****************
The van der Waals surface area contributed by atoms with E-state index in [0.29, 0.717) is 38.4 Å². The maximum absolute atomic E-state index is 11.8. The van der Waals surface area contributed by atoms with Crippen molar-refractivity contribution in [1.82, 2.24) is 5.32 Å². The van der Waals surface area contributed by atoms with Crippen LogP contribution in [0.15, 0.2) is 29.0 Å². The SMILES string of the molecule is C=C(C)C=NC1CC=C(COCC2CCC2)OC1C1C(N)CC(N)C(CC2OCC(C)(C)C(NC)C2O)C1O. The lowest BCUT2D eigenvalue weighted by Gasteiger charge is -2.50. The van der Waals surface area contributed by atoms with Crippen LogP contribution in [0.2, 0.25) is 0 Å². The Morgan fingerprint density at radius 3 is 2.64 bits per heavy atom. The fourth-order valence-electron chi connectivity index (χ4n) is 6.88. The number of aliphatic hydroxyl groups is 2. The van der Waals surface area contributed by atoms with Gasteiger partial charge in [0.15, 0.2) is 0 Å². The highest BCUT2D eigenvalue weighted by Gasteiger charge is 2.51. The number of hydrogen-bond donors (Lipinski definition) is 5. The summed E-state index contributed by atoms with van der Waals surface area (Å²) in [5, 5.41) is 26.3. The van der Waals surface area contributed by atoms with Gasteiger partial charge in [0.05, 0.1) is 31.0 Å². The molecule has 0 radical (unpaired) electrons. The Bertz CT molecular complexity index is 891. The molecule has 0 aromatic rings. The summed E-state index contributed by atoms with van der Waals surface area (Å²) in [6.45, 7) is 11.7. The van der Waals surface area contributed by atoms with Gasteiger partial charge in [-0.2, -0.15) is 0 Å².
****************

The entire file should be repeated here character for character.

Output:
The van der Waals surface area contributed by atoms with E-state index in [0.29, 0.717) is 38.4 Å². The maximum absolute atomic E-state index is 11.8. The van der Waals surface area contributed by atoms with Crippen molar-refractivity contribution in [1.82, 2.24) is 5.32 Å². The van der Waals surface area contributed by atoms with Crippen LogP contribution in [0.15, 0.2) is 29.0 Å². The SMILES string of the molecule is C=C(C)C=NC1CC=C(COCC2CCC2)OC1C1C(N)CC(N)C(CC2OCC(C)(C)C(NC)C2O)C1O. The lowest BCUT2D eigenvalue weighted by Gasteiger charge is -2.50. The van der Waals surface area contributed by atoms with Crippen LogP contribution in [0.2, 0.25) is 0 Å². The Morgan fingerprint density at radius 3 is 2.64 bits per heavy atom. The fourth-order valence-electron chi connectivity index (χ4n) is 6.88. The number of aliphatic hydroxyl groups is 2. The van der Waals surface area contributed by atoms with Gasteiger partial charge in [0.15, 0.2) is 0 Å². The highest BCUT2D eigenvalue weighted by Gasteiger charge is 2.51. The number of hydrogen-bond donors (Lipinski definition) is 5. The summed E-state index contributed by atoms with van der Waals surface area (Å²) in [5, 5.41) is 26.3. The van der Waals surface area contributed by atoms with Gasteiger partial charge in [0.05, 0.1) is 31.0 Å². The molecule has 0 radical (unpaired) electrons. The Bertz CT molecular complexity index is 891. The molecule has 0 aromatic rings. The summed E-state index contributed by atoms with van der Waals surface area (Å²) in [6.45, 7) is 11.7. The van der Waals surface area contributed by atoms with Gasteiger partial charge in [-0.2, -0.15) is 0 Å².